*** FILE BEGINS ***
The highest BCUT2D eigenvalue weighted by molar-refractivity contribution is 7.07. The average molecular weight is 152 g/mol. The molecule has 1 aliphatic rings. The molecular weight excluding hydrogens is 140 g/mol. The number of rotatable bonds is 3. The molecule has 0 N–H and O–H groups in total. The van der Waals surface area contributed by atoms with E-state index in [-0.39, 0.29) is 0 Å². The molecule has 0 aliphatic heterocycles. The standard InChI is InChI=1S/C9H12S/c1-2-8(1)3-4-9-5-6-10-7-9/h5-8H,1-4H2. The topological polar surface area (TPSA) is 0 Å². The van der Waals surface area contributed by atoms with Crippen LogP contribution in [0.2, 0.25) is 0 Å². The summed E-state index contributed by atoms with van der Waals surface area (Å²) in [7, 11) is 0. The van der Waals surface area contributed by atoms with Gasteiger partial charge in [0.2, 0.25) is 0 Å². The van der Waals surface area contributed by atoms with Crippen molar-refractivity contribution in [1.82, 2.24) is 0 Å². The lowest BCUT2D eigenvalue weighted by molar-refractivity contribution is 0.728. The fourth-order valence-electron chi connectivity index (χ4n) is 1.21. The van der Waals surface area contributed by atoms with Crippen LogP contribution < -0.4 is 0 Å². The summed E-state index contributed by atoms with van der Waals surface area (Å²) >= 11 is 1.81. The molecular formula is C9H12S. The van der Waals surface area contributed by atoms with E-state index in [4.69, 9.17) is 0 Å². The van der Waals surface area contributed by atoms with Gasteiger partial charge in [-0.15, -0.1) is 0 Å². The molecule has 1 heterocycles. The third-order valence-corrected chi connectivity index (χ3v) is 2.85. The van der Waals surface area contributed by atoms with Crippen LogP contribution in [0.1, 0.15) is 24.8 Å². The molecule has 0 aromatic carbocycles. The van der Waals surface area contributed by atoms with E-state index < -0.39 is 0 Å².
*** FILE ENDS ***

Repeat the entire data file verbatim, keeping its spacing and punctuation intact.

The highest BCUT2D eigenvalue weighted by molar-refractivity contribution is 7.07. The average molecular weight is 152 g/mol. The molecule has 1 aliphatic rings. The molecular weight excluding hydrogens is 140 g/mol. The number of rotatable bonds is 3. The molecule has 0 N–H and O–H groups in total. The van der Waals surface area contributed by atoms with E-state index in [-0.39, 0.29) is 0 Å². The molecule has 0 aliphatic heterocycles. The standard InChI is InChI=1S/C9H12S/c1-2-8(1)3-4-9-5-6-10-7-9/h5-8H,1-4H2. The topological polar surface area (TPSA) is 0 Å². The van der Waals surface area contributed by atoms with Crippen LogP contribution in [0.2, 0.25) is 0 Å². The summed E-state index contributed by atoms with van der Waals surface area (Å²) in [7, 11) is 0. The van der Waals surface area contributed by atoms with Gasteiger partial charge in [0.2, 0.25) is 0 Å². The van der Waals surface area contributed by atoms with Crippen molar-refractivity contribution in [1.82, 2.24) is 0 Å². The lowest BCUT2D eigenvalue weighted by molar-refractivity contribution is 0.728. The fourth-order valence-electron chi connectivity index (χ4n) is 1.21. The van der Waals surface area contributed by atoms with Crippen LogP contribution < -0.4 is 0 Å². The summed E-state index contributed by atoms with van der Waals surface area (Å²) >= 11 is 1.81. The molecular formula is C9H12S. The van der Waals surface area contributed by atoms with E-state index in [4.69, 9.17) is 0 Å². The van der Waals surface area contributed by atoms with Gasteiger partial charge in [-0.15, -0.1) is 0 Å². The molecule has 1 heterocycles. The third-order valence-corrected chi connectivity index (χ3v) is 2.85. The van der Waals surface area contributed by atoms with Crippen LogP contribution in [0.1, 0.15) is 24.8 Å². The molecule has 0 aromatic carbocycles. The van der Waals surface area contributed by atoms with E-state index < -0.39 is 0 Å².